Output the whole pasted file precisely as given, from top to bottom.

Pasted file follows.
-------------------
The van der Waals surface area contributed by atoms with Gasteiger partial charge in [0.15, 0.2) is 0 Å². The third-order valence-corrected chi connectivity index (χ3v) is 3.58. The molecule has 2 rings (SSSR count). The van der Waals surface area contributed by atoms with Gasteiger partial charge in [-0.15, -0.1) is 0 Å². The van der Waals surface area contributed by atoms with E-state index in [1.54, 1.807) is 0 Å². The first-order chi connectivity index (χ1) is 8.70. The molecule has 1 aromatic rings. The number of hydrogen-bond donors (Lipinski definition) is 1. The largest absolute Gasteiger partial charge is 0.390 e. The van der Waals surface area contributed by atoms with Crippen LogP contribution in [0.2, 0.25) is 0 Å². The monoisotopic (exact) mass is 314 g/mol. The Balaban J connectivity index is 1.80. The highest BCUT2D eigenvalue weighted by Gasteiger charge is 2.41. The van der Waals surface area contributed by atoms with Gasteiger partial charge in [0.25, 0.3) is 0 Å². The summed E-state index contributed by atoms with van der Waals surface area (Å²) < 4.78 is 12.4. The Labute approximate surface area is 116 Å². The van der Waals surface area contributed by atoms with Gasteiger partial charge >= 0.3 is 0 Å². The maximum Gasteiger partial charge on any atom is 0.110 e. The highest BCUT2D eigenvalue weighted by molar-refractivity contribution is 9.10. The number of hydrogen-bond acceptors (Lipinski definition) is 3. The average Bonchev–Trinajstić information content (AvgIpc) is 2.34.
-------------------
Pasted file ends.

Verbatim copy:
The van der Waals surface area contributed by atoms with Gasteiger partial charge in [0.15, 0.2) is 0 Å². The third-order valence-corrected chi connectivity index (χ3v) is 3.58. The molecule has 2 rings (SSSR count). The van der Waals surface area contributed by atoms with Gasteiger partial charge in [-0.15, -0.1) is 0 Å². The van der Waals surface area contributed by atoms with E-state index in [1.54, 1.807) is 0 Å². The first-order chi connectivity index (χ1) is 8.70. The molecule has 1 aromatic rings. The number of hydrogen-bond donors (Lipinski definition) is 1. The largest absolute Gasteiger partial charge is 0.390 e. The van der Waals surface area contributed by atoms with Crippen LogP contribution in [0.2, 0.25) is 0 Å². The monoisotopic (exact) mass is 314 g/mol. The Balaban J connectivity index is 1.80. The highest BCUT2D eigenvalue weighted by Gasteiger charge is 2.41. The van der Waals surface area contributed by atoms with Gasteiger partial charge in [0.25, 0.3) is 0 Å². The summed E-state index contributed by atoms with van der Waals surface area (Å²) < 4.78 is 12.4. The Labute approximate surface area is 116 Å². The van der Waals surface area contributed by atoms with Gasteiger partial charge >= 0.3 is 0 Å². The maximum Gasteiger partial charge on any atom is 0.110 e. The highest BCUT2D eigenvalue weighted by molar-refractivity contribution is 9.10. The number of hydrogen-bond acceptors (Lipinski definition) is 3. The average Bonchev–Trinajstić information content (AvgIpc) is 2.34.